What cuts against Sharapova most in the 33-page ruling, I think, is how she admits taking meldonium on morning of every match in Melbourne…— Ben Rothenberg (@BenRothenberg) June 8, 2016
…if you're taking something just on match days that's about helping performance, not heart/pre-diabetes/whatever issues initially mentioned.— Ben Rothenberg (@BenRothenberg) June 8, 2016
But in a statement on Wednesday night, it said that it had decided to continue working with Sharapova.
“The ITF Tribunal has found that Maria did not intentionally break its rules. Maria has always made her position clear, has apologised for her mistake and is now appealing the length of the ban. Based on the decision of the ITF and their factual findings, we hope to see Maria back on court and will continue to partner with her,” read the statement.
Sharapova’s racket provider HEAD never wavered in its support of her, citing her as a “role model and woman of integrity” at the time of her failed test and proceeding to extend her deal.
And in a statement widely reported on Twitter the manufacturer’s chairman Johan Eliasch said: “Based upon the evidence provided by Miss Sharapova, WADA and by Dr Don Catlin, the Chief Science Officer of the Banned Substances Control Group, it appears that the ITF have made their decision based upon a flawed process undertaken by WADA that clearly highlights how WADA have broken their own rules in determining whether or not meldonium should be banned.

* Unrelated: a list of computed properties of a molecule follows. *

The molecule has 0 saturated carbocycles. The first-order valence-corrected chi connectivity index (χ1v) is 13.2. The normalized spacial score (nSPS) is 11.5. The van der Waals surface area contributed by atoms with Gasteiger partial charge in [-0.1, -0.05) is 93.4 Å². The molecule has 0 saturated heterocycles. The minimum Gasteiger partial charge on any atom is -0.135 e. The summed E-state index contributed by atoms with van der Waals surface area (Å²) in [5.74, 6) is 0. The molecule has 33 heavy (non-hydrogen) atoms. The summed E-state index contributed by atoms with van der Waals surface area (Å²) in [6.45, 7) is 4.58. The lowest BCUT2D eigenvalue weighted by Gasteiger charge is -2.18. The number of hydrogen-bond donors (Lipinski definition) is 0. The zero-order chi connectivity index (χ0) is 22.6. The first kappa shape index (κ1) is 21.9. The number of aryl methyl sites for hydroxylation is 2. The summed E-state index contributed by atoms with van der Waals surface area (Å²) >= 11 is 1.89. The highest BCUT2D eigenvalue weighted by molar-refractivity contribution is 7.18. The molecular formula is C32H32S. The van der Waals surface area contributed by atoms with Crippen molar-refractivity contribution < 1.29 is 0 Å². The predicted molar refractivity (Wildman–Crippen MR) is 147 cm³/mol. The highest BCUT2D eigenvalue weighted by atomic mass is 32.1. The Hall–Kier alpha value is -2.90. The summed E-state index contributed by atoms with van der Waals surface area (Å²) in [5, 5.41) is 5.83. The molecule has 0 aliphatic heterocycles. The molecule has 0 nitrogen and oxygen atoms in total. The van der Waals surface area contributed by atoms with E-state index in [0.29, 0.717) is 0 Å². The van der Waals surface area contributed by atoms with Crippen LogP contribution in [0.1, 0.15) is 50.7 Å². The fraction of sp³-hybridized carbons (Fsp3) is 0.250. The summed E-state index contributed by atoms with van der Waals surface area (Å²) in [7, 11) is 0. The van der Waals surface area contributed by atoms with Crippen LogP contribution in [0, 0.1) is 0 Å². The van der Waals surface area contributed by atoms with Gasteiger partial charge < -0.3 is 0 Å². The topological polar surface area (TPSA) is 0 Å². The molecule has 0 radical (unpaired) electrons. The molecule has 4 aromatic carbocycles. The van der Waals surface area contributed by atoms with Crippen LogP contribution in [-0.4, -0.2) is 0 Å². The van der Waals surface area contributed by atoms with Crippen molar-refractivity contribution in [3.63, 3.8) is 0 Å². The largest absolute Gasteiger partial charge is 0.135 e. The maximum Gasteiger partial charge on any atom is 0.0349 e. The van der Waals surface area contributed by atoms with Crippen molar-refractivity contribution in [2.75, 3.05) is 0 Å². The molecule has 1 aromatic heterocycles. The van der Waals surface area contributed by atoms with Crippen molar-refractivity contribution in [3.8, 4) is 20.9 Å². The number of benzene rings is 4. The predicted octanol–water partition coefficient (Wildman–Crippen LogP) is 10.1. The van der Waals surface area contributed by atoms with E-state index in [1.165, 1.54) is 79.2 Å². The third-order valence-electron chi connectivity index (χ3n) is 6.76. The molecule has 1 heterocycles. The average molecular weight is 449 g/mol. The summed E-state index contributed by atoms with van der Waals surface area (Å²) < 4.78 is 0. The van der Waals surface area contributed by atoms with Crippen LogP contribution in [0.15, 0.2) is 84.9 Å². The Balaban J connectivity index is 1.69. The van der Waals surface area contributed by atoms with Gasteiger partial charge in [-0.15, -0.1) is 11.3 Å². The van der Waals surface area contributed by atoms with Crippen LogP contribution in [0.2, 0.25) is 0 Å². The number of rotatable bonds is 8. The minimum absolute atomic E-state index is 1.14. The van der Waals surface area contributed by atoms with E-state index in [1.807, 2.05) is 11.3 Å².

“We believe, based on the facts and circumstances provided to us, that is is a flawed decision. HEAD will continue to support Miss Sharapova.”
Sharapova tested positive for the controversial banned medication meldonium during January’s Australian Open.
“An Independent Tribunal appointed under Article 8.1 of the 2016 Tennis Anti-Doping Programme (the “Programme”) has found that Maria Sharapova committed an Anti-Doping Rule Violation under Article 2.1 of the Programme and as a consequence has disqualified the affected results and imposed a period of ineligibility of two years, commencing on 26 January 2016,” said a statement on the ITF website.
The five-time grand slam champion will miss the Olympic Games in Rio this summer while the earliest grand slam she could next compete in will be the French Open in 2018.
Sharapova said she will appeal the two-year doping ban handed down to her by the International Tennis Federation (ITF) for doping and which threatens to end her career.
“While the tribunal concluded correctly that I did not intentionally violate the anti-doping rules, I cannot accept an unfairly harsh two-year suspension,” Sharapova wrote on her Facebook page.
“The tribunal, whose members were selected by the ITF, agreed that I did not do anything intentionally wrong, yet they seek to keep me from playing tennis for two years. I will immediately appeal the suspension portion of this ruling to CAS, the Court of Arbitration for Sport.”
In a statement issued on her Facebook page, Maria Sharapova has said she will “immediately appeal the suspension portion” to the Court of Arbitration for Sport.